This is probably the 359th article you see about micro interactions, this week. It’s a buzz word and as a buzz word it is abused by everybody, in any context to obviously sound smart, modern, when most are actually designing fancy meaningless interactions. Attention to details is important, as long as the details enhance the experience.
“Design needs thought, care and honesty “— Mentioned by all people who succeeded in this field.
I am not an expert in micro interactions, even though I have used the concept without realizing, probably as many others. I do think that MIs (micro interaction is annoyingly long) are incredibly powerful when analysed and used correctly. They are the next step in differentiating a standardized world that follows design systems on a daily basis.
I recommend this book; Dan Saffer uses great practical examples and narratives, described mostly in plain language. Since this is the first in the series, I’ll start with the very basics — don’t roll your eyes, it’s short — read the book if you want the rest.
A micro interaction needs to:
- Be discoverable, visible and explain its purpose right away —Trigger
- Prevent errors, remove complexity and be clear in its actions and constraints— Rules
- Present outcomes relevant to the context of use, be crystal clear in its response and make use of standards — Feedback
- Memorize / learn from past interactions and state the current mode — Loops & Modes
“What a surprize, these are basic design principles right?” . Yes, they are and there is much more to them, around context and existing user data that can greatly influence one’s experience. Their true power is in their details, which is why they need serious thought.
For example,these could be used to create a signature moment; a single micro interaction that can help in connecting a product to a brand. Your website’s cart could jump three times when you add an item, to clearly indicate that it was added — “Oh yes, I remember that site, it has a funny jumping cart when I add something to it”. Apple makes use of these type of interactions in their OS, some good, others annoying.
There is a large variety of real world actions and objects translated in the virtual realm: tables, desktop, recycle bin, folders, a drop down, lists, etc. However, the one that intrigues me the most is searching. It is a fascinating, complex action changing in time based on our past experiences, the state of the world we live in and, obviously our goals. Think of this, if you visit a friend and you wish to find the fridge, you will most likely go in the kitchen at first.
The point is that we never start from point 0, we always have some knowledge of what we want to find, more or less accurate. In the virtual world, we have filters, sorting or views. They are tremendously helpful, only being applied after we wrote what we’re looking for or pressing search. Why not use the knowledge that we have while we type in, to immediately trim down the results? A micro interaction could prove really useful in this case.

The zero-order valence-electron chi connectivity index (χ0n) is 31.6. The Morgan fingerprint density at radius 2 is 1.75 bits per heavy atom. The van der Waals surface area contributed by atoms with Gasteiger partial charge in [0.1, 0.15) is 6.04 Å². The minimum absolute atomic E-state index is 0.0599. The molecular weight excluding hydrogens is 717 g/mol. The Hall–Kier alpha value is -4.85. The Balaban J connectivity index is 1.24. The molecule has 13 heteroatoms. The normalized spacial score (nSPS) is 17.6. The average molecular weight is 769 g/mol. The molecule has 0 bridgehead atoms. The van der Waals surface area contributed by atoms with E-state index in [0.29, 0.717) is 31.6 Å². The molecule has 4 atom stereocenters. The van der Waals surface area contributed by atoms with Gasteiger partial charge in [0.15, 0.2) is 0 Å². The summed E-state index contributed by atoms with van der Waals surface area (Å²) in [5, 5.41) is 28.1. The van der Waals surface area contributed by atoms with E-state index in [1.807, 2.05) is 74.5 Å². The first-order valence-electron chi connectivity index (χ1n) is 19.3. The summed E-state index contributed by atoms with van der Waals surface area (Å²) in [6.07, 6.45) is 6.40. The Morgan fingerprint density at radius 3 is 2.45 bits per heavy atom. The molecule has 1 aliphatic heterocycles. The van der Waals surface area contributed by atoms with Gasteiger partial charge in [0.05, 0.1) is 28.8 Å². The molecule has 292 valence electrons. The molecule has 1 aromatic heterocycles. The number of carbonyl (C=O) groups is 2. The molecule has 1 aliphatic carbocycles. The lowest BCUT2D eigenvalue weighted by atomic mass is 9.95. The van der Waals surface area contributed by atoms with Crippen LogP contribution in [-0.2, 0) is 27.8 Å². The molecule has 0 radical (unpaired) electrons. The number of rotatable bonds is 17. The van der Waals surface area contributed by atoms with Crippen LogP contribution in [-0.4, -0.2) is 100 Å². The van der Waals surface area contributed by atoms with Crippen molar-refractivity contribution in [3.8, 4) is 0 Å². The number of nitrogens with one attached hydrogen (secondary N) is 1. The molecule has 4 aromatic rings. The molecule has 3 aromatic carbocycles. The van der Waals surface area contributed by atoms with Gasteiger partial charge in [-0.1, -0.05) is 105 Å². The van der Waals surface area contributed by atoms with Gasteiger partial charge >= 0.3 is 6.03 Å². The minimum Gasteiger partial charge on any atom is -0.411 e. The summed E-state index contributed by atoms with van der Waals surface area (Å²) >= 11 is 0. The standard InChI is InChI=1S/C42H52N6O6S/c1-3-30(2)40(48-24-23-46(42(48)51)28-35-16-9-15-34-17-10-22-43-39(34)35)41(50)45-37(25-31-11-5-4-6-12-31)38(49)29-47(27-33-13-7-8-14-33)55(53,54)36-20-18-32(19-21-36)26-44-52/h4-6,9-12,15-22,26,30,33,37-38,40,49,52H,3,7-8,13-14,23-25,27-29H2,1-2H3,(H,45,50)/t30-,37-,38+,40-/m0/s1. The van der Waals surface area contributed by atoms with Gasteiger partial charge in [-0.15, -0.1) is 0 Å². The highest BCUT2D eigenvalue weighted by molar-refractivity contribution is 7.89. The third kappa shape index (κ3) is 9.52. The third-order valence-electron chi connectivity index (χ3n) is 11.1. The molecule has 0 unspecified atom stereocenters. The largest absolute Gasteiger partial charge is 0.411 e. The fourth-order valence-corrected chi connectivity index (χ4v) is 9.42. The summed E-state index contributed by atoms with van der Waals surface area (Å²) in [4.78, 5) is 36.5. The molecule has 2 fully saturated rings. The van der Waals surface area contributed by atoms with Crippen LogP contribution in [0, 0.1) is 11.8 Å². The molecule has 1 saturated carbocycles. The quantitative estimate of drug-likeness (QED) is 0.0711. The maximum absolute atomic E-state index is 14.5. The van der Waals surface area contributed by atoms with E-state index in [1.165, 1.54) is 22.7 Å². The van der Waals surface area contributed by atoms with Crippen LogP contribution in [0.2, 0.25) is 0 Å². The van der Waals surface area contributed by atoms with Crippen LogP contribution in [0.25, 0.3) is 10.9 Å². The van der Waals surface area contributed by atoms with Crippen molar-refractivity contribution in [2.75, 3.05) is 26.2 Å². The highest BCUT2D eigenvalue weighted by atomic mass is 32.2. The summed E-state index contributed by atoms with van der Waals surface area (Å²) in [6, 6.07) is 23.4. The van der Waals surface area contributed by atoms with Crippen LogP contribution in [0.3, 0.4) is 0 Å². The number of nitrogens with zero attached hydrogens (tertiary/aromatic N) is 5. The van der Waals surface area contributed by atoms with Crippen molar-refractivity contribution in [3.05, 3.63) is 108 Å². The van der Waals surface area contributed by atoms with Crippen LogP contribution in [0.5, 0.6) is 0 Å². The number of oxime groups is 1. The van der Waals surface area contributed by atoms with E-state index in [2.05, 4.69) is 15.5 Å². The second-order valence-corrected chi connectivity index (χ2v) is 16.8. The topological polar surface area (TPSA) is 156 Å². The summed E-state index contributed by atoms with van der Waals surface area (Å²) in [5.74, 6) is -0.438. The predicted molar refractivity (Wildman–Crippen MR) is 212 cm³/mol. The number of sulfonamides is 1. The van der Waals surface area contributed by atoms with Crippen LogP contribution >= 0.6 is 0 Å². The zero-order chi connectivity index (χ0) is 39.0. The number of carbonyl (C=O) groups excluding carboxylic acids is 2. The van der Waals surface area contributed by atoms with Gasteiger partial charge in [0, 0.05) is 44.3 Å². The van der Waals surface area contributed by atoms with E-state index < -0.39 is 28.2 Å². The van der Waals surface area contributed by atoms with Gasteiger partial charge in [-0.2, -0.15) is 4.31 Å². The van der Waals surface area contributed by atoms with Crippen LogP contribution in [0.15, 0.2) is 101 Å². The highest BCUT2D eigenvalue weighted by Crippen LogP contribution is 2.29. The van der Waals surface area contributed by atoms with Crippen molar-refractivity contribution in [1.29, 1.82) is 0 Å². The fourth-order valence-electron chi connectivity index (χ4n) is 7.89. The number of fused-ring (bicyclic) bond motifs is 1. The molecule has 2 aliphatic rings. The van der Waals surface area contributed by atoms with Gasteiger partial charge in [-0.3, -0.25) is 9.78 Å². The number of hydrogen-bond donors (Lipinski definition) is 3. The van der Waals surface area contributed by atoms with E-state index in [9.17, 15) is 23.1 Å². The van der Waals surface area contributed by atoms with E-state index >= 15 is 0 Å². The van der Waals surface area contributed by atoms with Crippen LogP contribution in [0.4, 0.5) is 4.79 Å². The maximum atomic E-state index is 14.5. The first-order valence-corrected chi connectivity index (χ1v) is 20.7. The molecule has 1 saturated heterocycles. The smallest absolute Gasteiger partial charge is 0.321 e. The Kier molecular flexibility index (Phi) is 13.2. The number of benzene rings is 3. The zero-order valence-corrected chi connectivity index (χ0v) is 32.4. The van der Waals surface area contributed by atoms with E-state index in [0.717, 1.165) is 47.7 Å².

“If users of an e-commerce website have pre-filters, they will see and get to relevant results faster”. I started with a very simple example — buying running shoes. In this case we can safely assume that we know, even before searching, the following pre-filters:
- Shoe size
- Maximum price willing to spend on shoes
- Shoes for males or females (probably more to add)
A very basic outline of my initial idea. In general, designers shouldn’t commit to visual too quickly (I think this is in the book above too), however this is an experiment based on assumptions. The first image is similar to the way a search field works on most e-commerce websites. In the second one, the results are similar, but users have the change to filter them immediately.
I’ve added some visuals and color to the design at this point. Specific results would appear in the left hand side after filters are applied on the right.
We could go a step further and add fewer, even more specific results, adding thumbnail images as well.
Something didn’t feel right though. Would users really spend time on playing with those filters? Why wouldn’t they want to jump to products right away, especially with those filters placed on the right side. I felt that there is space for rework and improvement.
What if we start using the user data we probably gather anyway?. When users get closer to the search field with their cursor, or after they click the field, a pop-up comes up asking for three main things. Maybe we can go even further — is there a clear difference between Women and Men browse website?. If yes, use that data to set defaults for those controls. In addition, the pop-up could make use of account data and previous purchases as well.
The interaction here can vary: the save button could be removed and the filters added automatically; in that case there is a need for close or x button.
I would love to animate this properly (after I get After Effects again), as detailed motion would clarify several details and point users to the right track.
My point is that we need to use micro interactions with care and treat them as powerful tools which will burdon users’ experiences with unnecessary animations, instead of directing them towards a path, presenting functionality based on context, or providing them delightful feedback.